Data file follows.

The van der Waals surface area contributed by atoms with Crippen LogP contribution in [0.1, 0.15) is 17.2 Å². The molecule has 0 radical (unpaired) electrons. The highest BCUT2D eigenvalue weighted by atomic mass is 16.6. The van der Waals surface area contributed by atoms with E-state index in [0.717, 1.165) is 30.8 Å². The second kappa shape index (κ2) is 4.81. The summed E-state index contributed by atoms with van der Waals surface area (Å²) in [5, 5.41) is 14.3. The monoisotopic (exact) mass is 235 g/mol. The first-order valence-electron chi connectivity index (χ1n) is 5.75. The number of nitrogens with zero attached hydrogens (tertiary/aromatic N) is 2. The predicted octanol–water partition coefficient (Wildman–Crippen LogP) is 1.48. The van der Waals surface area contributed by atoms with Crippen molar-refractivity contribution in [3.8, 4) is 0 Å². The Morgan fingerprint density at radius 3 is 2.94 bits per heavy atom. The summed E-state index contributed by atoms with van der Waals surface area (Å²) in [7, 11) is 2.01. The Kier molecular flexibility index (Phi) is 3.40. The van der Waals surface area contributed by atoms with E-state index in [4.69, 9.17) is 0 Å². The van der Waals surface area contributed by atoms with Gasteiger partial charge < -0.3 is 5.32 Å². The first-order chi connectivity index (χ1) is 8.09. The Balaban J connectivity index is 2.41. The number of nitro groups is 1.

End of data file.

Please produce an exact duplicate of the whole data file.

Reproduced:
The van der Waals surface area contributed by atoms with Crippen LogP contribution in [0.1, 0.15) is 17.2 Å². The molecule has 0 radical (unpaired) electrons. The highest BCUT2D eigenvalue weighted by atomic mass is 16.6. The van der Waals surface area contributed by atoms with E-state index in [0.717, 1.165) is 30.8 Å². The second kappa shape index (κ2) is 4.81. The summed E-state index contributed by atoms with van der Waals surface area (Å²) in [5, 5.41) is 14.3. The monoisotopic (exact) mass is 235 g/mol. The first-order valence-electron chi connectivity index (χ1n) is 5.75. The number of nitrogens with zero attached hydrogens (tertiary/aromatic N) is 2. The predicted octanol–water partition coefficient (Wildman–Crippen LogP) is 1.48. The van der Waals surface area contributed by atoms with Crippen molar-refractivity contribution in [3.8, 4) is 0 Å². The Morgan fingerprint density at radius 3 is 2.94 bits per heavy atom. The summed E-state index contributed by atoms with van der Waals surface area (Å²) in [7, 11) is 2.01. The Kier molecular flexibility index (Phi) is 3.40. The van der Waals surface area contributed by atoms with E-state index in [4.69, 9.17) is 0 Å². The van der Waals surface area contributed by atoms with Gasteiger partial charge < -0.3 is 5.32 Å². The first-order chi connectivity index (χ1) is 8.09. The Balaban J connectivity index is 2.41. The number of nitro groups is 1.